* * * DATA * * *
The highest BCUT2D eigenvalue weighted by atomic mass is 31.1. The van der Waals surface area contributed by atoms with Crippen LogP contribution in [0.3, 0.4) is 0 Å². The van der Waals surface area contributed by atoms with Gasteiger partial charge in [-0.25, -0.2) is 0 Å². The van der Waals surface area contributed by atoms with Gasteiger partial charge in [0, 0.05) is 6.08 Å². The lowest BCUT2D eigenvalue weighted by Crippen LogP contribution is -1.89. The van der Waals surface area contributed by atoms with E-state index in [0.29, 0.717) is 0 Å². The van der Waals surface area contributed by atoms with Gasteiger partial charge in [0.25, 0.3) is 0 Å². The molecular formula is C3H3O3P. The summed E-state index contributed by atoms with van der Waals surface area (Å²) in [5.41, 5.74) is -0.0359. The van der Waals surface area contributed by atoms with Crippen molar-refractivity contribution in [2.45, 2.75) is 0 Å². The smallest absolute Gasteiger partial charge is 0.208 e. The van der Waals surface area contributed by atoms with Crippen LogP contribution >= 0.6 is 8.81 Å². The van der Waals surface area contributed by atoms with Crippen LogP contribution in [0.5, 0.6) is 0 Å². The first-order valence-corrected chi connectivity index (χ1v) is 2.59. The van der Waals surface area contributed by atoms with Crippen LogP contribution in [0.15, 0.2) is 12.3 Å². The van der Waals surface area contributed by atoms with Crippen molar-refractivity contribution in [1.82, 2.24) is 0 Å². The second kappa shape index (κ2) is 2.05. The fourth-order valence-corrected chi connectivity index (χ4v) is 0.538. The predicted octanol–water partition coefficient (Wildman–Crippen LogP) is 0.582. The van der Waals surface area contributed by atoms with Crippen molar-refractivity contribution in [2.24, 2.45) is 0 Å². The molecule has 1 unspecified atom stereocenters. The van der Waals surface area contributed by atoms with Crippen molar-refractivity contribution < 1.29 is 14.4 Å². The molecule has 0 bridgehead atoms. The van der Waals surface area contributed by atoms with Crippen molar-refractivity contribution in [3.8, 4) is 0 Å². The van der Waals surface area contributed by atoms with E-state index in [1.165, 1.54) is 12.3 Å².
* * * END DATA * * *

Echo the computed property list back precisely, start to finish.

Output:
The highest BCUT2D eigenvalue weighted by atomic mass is 31.1. The van der Waals surface area contributed by atoms with Crippen LogP contribution in [0.3, 0.4) is 0 Å². The van der Waals surface area contributed by atoms with Gasteiger partial charge in [-0.25, -0.2) is 0 Å². The van der Waals surface area contributed by atoms with Gasteiger partial charge in [0, 0.05) is 6.08 Å². The lowest BCUT2D eigenvalue weighted by Crippen LogP contribution is -1.89. The van der Waals surface area contributed by atoms with E-state index in [0.29, 0.717) is 0 Å². The van der Waals surface area contributed by atoms with Gasteiger partial charge in [0.25, 0.3) is 0 Å². The molecular formula is C3H3O3P. The summed E-state index contributed by atoms with van der Waals surface area (Å²) in [5.41, 5.74) is -0.0359. The van der Waals surface area contributed by atoms with Crippen molar-refractivity contribution in [2.45, 2.75) is 0 Å². The smallest absolute Gasteiger partial charge is 0.208 e. The van der Waals surface area contributed by atoms with Crippen LogP contribution >= 0.6 is 8.81 Å². The van der Waals surface area contributed by atoms with Crippen LogP contribution in [0.5, 0.6) is 0 Å². The first-order valence-corrected chi connectivity index (χ1v) is 2.59. The van der Waals surface area contributed by atoms with Crippen LogP contribution in [0.15, 0.2) is 12.3 Å². The van der Waals surface area contributed by atoms with Crippen molar-refractivity contribution in [1.82, 2.24) is 0 Å². The second kappa shape index (κ2) is 2.05. The fourth-order valence-corrected chi connectivity index (χ4v) is 0.538. The predicted octanol–water partition coefficient (Wildman–Crippen LogP) is 0.582. The van der Waals surface area contributed by atoms with Crippen molar-refractivity contribution in [2.24, 2.45) is 0 Å². The molecule has 1 unspecified atom stereocenters. The van der Waals surface area contributed by atoms with Crippen molar-refractivity contribution < 1.29 is 14.4 Å². The molecule has 0 bridgehead atoms. The van der Waals surface area contributed by atoms with Crippen molar-refractivity contribution in [3.8, 4) is 0 Å². The van der Waals surface area contributed by atoms with E-state index in [1.165, 1.54) is 12.3 Å².